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Wednesday, September 24, 2014

Boom times again in America-For some...

Poor Man Survival

Self Reliance tools for independent minded people…



ISSN 2161-5543

A Digest of Urban Survival Resources

"Nothing is more responsible for the good old days than a bad memory."
-- Franklin P. Adams


Seems each time I begin to bake or cook, that is when the phone rings.  As I was pouring the batter from a Pumpkin-chocolate chip cake into the pan a good friend called to wish me a successful hospital stay [I’m going in Friday and hope to be home Sunday]…my buddy knows I like to cook and have been featured on PBS for the country inn I used to own…find the recipe below and grab a free copy of our little country inn cookbook too!


Times are Booming in the United States but…

Are You Still a Member of the Middle Class?

Recently, the Federal Reserve released the 2013 Survey of Consumer Finances (SCF). This tri-annual survey is a treasure trove of information that provides a snapshot into the financial life of the median American in inflation-adjusted 2013 dollars.

The changes over the last six years are consistently horrible, particularly for those in the middle income brackets.

The SCF provides information on things like income and net worth for people based on several factors…

  • Age of Head of Household
  • Percentile of Income
  • Family Structure
  • Education of Head of Household
  • Race of Head of Household
  • Current Work Status of Respondent
  • Region
  • Urbanicity
  • Housing Status
  • Percentile of Net Worth

Since 2007, median net worth has tanked, almost any way you cut it. The one group that escaped a decline was the Current Work Status of “other,” whose median net worth in 2007 was $6,000, and in 2013 was $9,000.

While the median at the bottom and the top of the food chain experienced little change in inflation-adjusted earnings over the past six years, those in the middle income and just below were hit hard.

Now, think of these two statistics together. For those who earn between the 40th and 59.9th percentile of earnings, meaning those smack in the middle of wages in the U.S., income has fallen by 12% while their net worth has plummeted by 38%… and that’s over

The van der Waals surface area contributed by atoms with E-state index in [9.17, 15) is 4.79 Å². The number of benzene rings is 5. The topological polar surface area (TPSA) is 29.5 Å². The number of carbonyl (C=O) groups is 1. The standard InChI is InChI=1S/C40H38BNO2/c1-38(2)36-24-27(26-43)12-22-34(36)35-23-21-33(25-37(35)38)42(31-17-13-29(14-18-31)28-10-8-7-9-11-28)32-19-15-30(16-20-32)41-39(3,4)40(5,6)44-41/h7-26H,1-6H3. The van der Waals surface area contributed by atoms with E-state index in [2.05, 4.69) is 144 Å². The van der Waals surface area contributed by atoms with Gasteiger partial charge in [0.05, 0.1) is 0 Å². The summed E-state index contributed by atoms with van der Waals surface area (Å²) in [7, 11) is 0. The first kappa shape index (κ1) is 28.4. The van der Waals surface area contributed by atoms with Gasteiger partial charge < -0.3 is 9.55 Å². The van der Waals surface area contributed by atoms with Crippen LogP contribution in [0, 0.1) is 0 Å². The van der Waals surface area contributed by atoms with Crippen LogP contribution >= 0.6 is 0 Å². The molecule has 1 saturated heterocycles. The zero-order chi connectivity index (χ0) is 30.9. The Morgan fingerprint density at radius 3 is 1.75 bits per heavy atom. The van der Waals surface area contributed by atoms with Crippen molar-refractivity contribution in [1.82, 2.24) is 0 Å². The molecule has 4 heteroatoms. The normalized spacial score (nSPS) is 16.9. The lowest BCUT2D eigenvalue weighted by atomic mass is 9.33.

The line between the “haves” and the “have-nots” is being drawn more boldly with each passing year. At some point, the angry “have-nots” might choose to stand up and start saving themselves.

Ironically, everywhere I go here in MI no one seems to be experiencing adverse financial problems…malls are crowded, special events are packed, restaurants are booming. The same boom times seems to be working for those who live in our nation’s capital and several other select areas such as Wyoming and North Dakota where a gas and oil boom is taking place.

 How is it going for you and your family?  Let us know using the feedback box below!

The upcoming Self Reliance Summit begins in just one week and features a remarkable collection of interviews on DIY food production, food wildcrafting, how to make your own medicine and much more. This is a HUGE amount of wisdom that can literally help save your life.

Register now to hear all the interviews for free:

Pandemic Preparedness course continues to expand and now has eight episodes of preparedness wisdom for surviving any pandemic. All the episodes are free and instantly downloadable as MP3 files, with no registration required. More episodes are coming every few days.